A unanimous vote by Ithaca's Common Council June 2 has granted Cornell a 10-week extension on the temporary chain-link fences erected on several bridges in the wake of student suicides this past academic year.
At their regular monthly meeting, Council voted to permit the fences, installed in March following three student deaths, to remain up until Aug. 13 to allow further study of the efficacy of fencing as a suicide deterrent and to possibly work toward the design of more permanent structures.
Council members agreed that the current fences are inappropriately obtrusive to what Ithaca is most known for -- its gorges. Svante Myrick, D-4th, who filed the resolution, said he doubts anyone would argue in favor of the "loss of natural aesthetic beauty."
"I also don't think there is anyone who would not do anything, within reason, to save the lives of people," Myrick said.
The university and the city worked together to put the temporary fences up as an emergency safety measure. On March 26, Mayor Carolyn Peterson exercised authority under municipal code to grant immediate permission to Cornell to install the fences, bypassing the normal review and permitting process. This provision was set to expire June 4.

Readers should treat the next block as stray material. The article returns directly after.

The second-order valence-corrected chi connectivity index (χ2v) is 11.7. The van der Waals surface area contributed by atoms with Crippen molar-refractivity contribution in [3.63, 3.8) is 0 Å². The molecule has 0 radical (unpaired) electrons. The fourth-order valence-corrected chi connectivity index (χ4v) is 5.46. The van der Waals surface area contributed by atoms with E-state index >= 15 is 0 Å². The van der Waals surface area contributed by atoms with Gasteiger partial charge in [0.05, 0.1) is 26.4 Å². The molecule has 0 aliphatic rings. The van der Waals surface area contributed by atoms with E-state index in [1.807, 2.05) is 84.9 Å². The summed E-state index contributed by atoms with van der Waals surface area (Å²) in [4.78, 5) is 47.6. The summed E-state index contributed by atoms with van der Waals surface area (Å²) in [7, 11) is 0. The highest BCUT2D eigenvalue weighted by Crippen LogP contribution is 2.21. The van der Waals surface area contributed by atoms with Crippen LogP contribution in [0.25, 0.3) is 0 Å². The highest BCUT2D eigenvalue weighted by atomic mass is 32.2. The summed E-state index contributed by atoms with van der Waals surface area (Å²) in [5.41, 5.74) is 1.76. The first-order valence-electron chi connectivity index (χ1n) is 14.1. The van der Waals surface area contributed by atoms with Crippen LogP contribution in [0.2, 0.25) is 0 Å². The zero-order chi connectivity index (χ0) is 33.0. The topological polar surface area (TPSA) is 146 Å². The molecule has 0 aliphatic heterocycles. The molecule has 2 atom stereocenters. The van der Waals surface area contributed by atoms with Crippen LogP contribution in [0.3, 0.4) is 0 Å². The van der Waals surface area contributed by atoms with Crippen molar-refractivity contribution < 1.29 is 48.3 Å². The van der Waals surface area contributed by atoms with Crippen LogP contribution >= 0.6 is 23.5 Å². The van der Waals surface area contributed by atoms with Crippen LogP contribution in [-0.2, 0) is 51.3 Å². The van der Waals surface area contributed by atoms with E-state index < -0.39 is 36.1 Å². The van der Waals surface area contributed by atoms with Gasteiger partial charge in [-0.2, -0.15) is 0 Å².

According to the Council's June 2 resolution, the city has authorized Cornell to continue to maintain the existing fences on the two city-owned Stewart Avenue (across Cascadilla Creek and Fall Creek) and Thurston Avenue bridges, as well as on Cornell-owned bridges.
In the meantime, Cornell officials plan to continue studying so-called "means restriction" -- the idea that such fences could deter the impulse of a potential suicide victim. These plans are detailed in a May 27 letter from Susan Murphy, vice president for student and academic services, to Peterson requesting the extension.
According to Murphy's letter, Cornell will work with city officials in the next 10 weeks to jointly consider and review designs for more "visually acceptable" barriers. The goal is to replace the existing fences by the end of the extension period with a "mutually acceptable temporary alternative." Cornell has also promised to bear all costs associated with the removal of the existing fencing and for the design and installation of interim emergency barriers.
"An extension of the status quo for up to 10 weeks is based on the continuing emergency that our experts and our professional mental health care staff believe exists," the letter states.